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Every fall, a new spider sets up her last camp on our deck.  Every year, I name her Charlotte and watch her go about her business with fascination.

Here is Charlotte 10.

She is not as large, nor did she last as long as some of her predecessors.  But she kept a tidy web and was a good companion for a while.  (Outside spiders = good companions when viewed through window.  Inside spiders, not so much.  Not at all, really.)

One morning before school, as the Little One and I were marveling at the intricacies and symmetry of her web, a bug flew into it and mild-mannered Charlotte transformed instantly into a killing machine.  I think the swift and violent death of the bug was of more interest to the boy than the beauty of the web in the morning dew, but that is just a hunch.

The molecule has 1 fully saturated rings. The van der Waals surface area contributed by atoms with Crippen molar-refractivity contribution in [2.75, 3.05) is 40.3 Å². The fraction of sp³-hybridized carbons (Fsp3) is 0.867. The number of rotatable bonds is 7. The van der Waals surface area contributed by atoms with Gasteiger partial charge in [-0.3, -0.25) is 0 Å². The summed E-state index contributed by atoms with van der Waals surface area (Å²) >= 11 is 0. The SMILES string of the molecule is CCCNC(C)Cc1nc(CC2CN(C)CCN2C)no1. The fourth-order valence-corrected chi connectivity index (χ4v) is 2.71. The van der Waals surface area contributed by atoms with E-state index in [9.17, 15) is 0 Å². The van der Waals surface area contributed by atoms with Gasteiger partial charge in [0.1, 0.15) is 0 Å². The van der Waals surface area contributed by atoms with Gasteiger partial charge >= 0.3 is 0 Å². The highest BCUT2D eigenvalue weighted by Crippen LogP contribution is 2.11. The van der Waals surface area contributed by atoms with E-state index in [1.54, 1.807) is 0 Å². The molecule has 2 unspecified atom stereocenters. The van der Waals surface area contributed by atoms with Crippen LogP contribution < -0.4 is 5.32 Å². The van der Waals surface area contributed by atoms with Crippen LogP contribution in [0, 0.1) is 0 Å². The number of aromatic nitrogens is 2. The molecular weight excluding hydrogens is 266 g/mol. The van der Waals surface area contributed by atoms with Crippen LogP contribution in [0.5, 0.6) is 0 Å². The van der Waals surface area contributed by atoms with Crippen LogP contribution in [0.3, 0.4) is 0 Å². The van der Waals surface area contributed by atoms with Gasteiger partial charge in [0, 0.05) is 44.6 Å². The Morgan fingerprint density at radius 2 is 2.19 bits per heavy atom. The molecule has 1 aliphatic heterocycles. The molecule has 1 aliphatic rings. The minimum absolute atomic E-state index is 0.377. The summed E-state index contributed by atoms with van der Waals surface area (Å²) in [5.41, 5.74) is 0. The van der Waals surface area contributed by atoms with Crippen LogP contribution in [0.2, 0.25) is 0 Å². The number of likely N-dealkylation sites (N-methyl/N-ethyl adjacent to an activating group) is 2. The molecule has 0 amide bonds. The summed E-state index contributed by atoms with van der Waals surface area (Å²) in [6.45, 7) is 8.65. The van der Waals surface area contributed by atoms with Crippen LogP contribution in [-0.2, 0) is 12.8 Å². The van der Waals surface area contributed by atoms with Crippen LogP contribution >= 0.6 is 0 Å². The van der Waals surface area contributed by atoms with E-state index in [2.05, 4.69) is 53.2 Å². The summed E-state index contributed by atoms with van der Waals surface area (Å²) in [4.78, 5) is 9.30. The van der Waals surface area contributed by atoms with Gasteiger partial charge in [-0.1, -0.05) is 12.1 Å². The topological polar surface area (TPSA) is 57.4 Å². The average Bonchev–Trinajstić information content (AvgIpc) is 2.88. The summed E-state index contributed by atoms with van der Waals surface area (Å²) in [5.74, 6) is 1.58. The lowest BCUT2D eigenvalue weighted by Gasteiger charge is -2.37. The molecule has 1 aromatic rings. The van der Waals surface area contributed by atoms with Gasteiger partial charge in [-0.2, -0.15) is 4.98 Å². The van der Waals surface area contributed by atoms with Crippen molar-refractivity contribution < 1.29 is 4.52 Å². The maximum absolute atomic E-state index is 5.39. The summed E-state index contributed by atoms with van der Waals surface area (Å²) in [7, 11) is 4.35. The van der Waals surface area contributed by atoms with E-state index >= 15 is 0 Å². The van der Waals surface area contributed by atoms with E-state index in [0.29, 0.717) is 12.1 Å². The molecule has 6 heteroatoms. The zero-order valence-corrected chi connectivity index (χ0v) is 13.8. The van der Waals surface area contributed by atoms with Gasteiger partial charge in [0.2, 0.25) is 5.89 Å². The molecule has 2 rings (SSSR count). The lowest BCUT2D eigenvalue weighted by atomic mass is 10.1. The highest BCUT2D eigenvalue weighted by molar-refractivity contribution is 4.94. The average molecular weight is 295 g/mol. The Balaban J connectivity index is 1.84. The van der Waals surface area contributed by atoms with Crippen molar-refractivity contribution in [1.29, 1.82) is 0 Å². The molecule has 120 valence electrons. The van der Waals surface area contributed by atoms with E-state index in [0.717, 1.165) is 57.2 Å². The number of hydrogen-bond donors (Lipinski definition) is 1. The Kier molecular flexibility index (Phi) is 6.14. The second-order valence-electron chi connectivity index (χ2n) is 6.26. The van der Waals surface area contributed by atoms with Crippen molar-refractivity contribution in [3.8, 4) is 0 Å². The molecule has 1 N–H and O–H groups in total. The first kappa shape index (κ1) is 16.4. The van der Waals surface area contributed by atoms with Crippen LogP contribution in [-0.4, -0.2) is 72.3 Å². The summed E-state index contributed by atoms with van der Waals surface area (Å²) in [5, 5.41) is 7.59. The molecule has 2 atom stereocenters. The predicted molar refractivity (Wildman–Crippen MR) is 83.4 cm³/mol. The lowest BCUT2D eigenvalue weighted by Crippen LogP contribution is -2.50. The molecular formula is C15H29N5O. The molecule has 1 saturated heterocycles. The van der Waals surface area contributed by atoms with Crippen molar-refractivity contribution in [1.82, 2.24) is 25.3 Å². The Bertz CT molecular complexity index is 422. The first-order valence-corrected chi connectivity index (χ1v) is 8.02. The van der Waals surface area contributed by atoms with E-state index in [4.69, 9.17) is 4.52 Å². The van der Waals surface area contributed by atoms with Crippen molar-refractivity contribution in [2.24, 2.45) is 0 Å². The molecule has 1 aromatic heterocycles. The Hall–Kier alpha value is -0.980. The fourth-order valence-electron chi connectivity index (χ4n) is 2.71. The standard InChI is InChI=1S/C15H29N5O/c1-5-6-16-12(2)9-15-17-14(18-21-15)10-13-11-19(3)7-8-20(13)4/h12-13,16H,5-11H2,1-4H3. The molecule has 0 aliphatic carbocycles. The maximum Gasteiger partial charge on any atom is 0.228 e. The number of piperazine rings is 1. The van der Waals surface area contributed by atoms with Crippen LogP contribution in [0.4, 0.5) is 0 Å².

And then, the next morning, she was gone.  I felt a little lonely until I saw one of my Walking Stick buddies on the kitchen screen, so I said good morning to her instead.

This, my friends, is one of the primo benefits of calling myself a writer.  Writers can talk to insects, or plants, or seasons, or themselves, and it is considered normal behavior, creative and charmingly eccentric.  Before?  Not so much normal.  Not at all, really.

I like my job.